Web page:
Wife’s Perspective: Standing Up For What’s Right In Everyday Life


City of Champions co-editor Matt Gajtka welcomes his wife Jillian back for her “Wife’s Perspective” column. Read her previous piece on how baseball improves their marriage.

Last week we saw an end to Donald Sterling’s attendance at Los Angeles Clippers games, as the longtime owner was banned by the NBA for alleged racist remarks.

Adam Silver, the new NBA Commissioner, made a bold move by banning Sterling for life from the NBA and giving him a hefty fine. In the upcoming days and weeks ahead, we will find out whether or not Sterling will also have to sell the team when the other owners in the NBA meet.

Whatever the outcome of that meeting is, one thing is for sure: Silver stood up for what is right. As a society, we can hopefully move forward after an event like this.

Part of the reason I occasionally write for City of Champions is to shed light on sports-related issues from the viewpoint of a wife and/or female. Today’s column deals with all areas of life and careers, including professional athletes, lawyers, teachers, preachers and doctors, from people who get by on minimum wage to those making millions.

What am I talking about? Domestic violence.

On July 7, it will be three years since four members of my family were murdered as a result of violence in the home. My cousin, Jenny, was attempting to flee her abusive husband when he killed her, their daughter and her parents, along with three other people on that horrific day.

In the days and weeks that followed, our family came together and I – for the first time – realized that domestic violence is real. I can remember in college they would have speakers come in to talk about respecting yourself and signs that you may be in an abusive relationship, but I never really thought it would affect anyone close to me.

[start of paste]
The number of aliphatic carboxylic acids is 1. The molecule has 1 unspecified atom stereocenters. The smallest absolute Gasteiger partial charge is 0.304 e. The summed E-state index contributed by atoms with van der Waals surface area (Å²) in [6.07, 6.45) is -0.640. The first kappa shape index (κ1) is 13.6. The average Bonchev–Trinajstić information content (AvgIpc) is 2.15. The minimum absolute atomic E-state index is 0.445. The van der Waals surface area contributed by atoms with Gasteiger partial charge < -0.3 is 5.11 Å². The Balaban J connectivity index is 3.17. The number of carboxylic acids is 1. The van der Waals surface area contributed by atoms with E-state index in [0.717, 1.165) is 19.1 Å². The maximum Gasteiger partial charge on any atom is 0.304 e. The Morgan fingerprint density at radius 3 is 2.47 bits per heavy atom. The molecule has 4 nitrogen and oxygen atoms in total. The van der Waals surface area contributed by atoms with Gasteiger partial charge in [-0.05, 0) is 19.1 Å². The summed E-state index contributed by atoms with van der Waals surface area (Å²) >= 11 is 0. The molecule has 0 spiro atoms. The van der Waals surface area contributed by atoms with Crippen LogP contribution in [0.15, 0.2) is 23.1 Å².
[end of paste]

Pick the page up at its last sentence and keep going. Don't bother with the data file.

After this tragedy, I discovered that one in four women will experience domestic violence in their lifetime and that every day, three women are killed attempting to leave their situation.

These numbers are troubling and deeply upsetting, but what are we as a society doing to lower them? Adam Silver recognized right away that Donald Sterling’s actions and words were not OK and did something about it, yet society sometimes refuses to discuss the topic of domestic violence because it is difficult and can affect anyone.

This Saturday, my family, along with other family members, friends and community members will be walking and running in memory of my cousin Jenny and all the women who tried or are still trying to free themselves from abuse. We will continue to be their voice and just like Silver, we will stand up for what is right.

For more information on domestic violence and to get help, check out www.safehavenministries.org or your local women’s shelter. If you’d like to make a donation to our cause as we “Run for Jenny,” click here.

Help be a voice to those who need one.